Flying a necessary evil?

With a 25% increase in flying costs over the past year, one too many of the proverbial “olives” has been removed from the salad, leaving the passengers with a bad experience.

An old black and white advertisement from the 70’s comes to mind where a couple are seated on a flight with their meals and drinks in front of them. The one says to the other “If this is what flying is like today can you imagine what it will be like in the future?” Flying used to be glamorous, working as an air stewardess was every little girl’s (and some boy’s) dream, seats were plush and spacious, and you could even smoke on a flight. The thought of which repulses me now, but that’s beside the point.

In 1987 American Airlines removed one olive from each salad served and saved $100,000 a year. Ever since that one olive was removed, airlines have consistently sought to cut costs in numerous other ways to the detriment of the customer.

This was most evident on our recent long-haul flight from Cape Town to Frankfurt with Lufthansa, we experienced numerous issues checking in.
The airline had no record of our pre-paid extra baggage and were initially unable to check us in due to a system glitch. An item that was not on the prohibited list was also removed from our luggage, one month later and Im still waiting for them to reply.
Onboard, we were not provided with a menu as there was no meal selection. You ate what you were given or went without. There was no toiletry bag containing the much-needed eye mask, ear plugs and toothbrush set. I have never seen anyone use the socks and slippers that you sometimes get in these bags, but the aforementioned three are essential. There was no alcoholic beverage selection, it was beer or wine served in a plastic cup. Some airlines will charge you extra if you don’t check in online and you will be required to pay extra if you select a seat.
It’s pay, pay, pay, anything to get the airline profits up. Yet, airlines cancel flights without notice and delayed flights are a regular occurrence. Once onboard, you’ve got to contend with cramped and uncomfortable seats, crying babies and luggage that often goes missing.
Let’s face it…. flying is not as glamorous as it used to be!

Flying Long-haul.

If you must get from one continent to another then flying is obviously the fastest and sometimes the most affordable option. Here are some tips I’ve picked up that might make your journey a little more bearable:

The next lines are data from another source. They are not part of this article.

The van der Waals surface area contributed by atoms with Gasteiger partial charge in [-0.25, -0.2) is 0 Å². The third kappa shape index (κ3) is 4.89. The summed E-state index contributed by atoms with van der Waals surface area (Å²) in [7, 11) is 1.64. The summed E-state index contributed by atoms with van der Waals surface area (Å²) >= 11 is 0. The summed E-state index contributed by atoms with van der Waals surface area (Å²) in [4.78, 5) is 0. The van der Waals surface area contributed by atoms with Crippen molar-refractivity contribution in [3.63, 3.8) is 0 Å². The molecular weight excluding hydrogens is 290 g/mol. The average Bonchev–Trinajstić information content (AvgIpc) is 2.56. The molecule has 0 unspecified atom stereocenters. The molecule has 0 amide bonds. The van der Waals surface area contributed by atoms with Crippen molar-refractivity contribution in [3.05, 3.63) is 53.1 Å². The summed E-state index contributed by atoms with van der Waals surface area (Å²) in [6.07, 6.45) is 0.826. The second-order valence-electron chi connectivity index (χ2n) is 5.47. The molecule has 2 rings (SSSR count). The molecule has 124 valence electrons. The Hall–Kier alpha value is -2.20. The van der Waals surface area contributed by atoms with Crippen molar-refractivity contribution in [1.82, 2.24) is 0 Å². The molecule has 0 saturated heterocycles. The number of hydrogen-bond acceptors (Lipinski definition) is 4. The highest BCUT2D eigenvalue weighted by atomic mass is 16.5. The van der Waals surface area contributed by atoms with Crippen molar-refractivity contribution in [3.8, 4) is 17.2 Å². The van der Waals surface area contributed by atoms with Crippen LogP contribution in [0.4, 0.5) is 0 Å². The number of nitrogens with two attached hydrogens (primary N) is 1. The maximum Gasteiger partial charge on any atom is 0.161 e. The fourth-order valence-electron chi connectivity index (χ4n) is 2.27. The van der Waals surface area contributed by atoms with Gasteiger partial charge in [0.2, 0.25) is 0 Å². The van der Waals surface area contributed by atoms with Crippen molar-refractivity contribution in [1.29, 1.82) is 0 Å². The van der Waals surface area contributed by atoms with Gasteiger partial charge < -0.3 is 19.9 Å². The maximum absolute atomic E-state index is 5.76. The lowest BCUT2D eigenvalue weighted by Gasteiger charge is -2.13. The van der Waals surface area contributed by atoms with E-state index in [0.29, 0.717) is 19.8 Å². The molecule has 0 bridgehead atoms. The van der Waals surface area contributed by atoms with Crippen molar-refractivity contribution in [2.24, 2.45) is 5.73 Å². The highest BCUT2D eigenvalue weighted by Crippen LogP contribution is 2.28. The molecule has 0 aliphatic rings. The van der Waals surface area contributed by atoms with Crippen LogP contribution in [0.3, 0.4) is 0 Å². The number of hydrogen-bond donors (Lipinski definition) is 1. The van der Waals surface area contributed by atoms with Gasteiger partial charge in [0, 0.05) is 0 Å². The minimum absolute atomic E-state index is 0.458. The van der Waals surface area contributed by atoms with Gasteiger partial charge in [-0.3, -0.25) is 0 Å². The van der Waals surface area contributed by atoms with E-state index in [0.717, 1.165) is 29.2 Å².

* Unless you’ve got noise cancelling headphones, pack your own earplugs. It’s not a total noise block out, but it does reduce some of the background noise making it easier to fall sleep.
* Eye masks are a must. Cabin lights, reading lights or the flickering from a screen in the seat next to you can be a real bother.
* After dinner, pop a melatonin/sleeping tablet to help fall asleep. Even if you get three or four hours sleep on a flight it’s better than nothing.
* Travel size deodorant and a toothbrush set are a must to freshen up at the end of the flight.
* I found inflight entertainment options very outdated, so I always download my favorite series/movie prior to the flight.
* Some airlines no longer provide pillows. A neck pillows is a real help and will save you from a stiff neck in the morning.
*Slip on shoes. You’ll have a better chance falling asleep when you’re comfortable, so kick off your shoes. The only problem is that the reduced space makes it almost impossible to put them back on again so consider slip-ons especially for those who suffer from swollen feet due to the altitude. 
* Limit your alcohol consumption. Probably not worth mentioning because the airline’s going to do that for you anyway with their limited selection. It should hopefully help you sleep better and you’ll be less dehydrated when you get to the other side.


Alternatives to Flying

Sea – We just LOVE cruising. Look into “repositioning” cruises. This is where a cruise ship relocates from one region to another due to changing seasons. They are very cheap and it’s a luxurious way from getting from point A to B. You can often do a transatlantic repositioning cruise for less than an economy airline ticket so if you’ve got the time, it’s really worth considering.

Rail – Traveling by train has come a long way since I last travelled on one many years ago. For longer journeys, pre-book your compartment, get some sleep, eat in the dining car, and enjoy a drink at the bar. For the shorter rail trips, comfortable seats with a table and free Wi-Fi can be booked in advance. Rail travel is often cheaper than flying and might even by quicker. If you consider that you must be at the airport two hours before your flight and the location of airports, the train might well be a quicker option especially in places like Europe.  You’re also guaranteed to arrive at your destination feeling more relaxed.

Road – Another of our favorite forms of travel is by motorhome. If time is not a factor this is a great way to enjoy the sights, stop over when and where you like and save money on accommodation while on route. The faster option would be by car. Hire one and drop it off at your destination. When you feel tired and need to stop, book last minute accommodation for the best deals. You’ll also see a lot more along the way.

Of course, there’s flying business and first-class as an options. This will alleviate some of the negatives associated with airline travel, but we’re reluctant to pay the significant premium required for the upgrade. After all, the economy passengers will arrive at the same destination and at the same time as the first-class passengers albeit a little worse for wear. Come on airlines, please add a few more “olives” back into the salads to make economy travel more bearable. In the meantime, we’ll use alternate forms or travel where we can.

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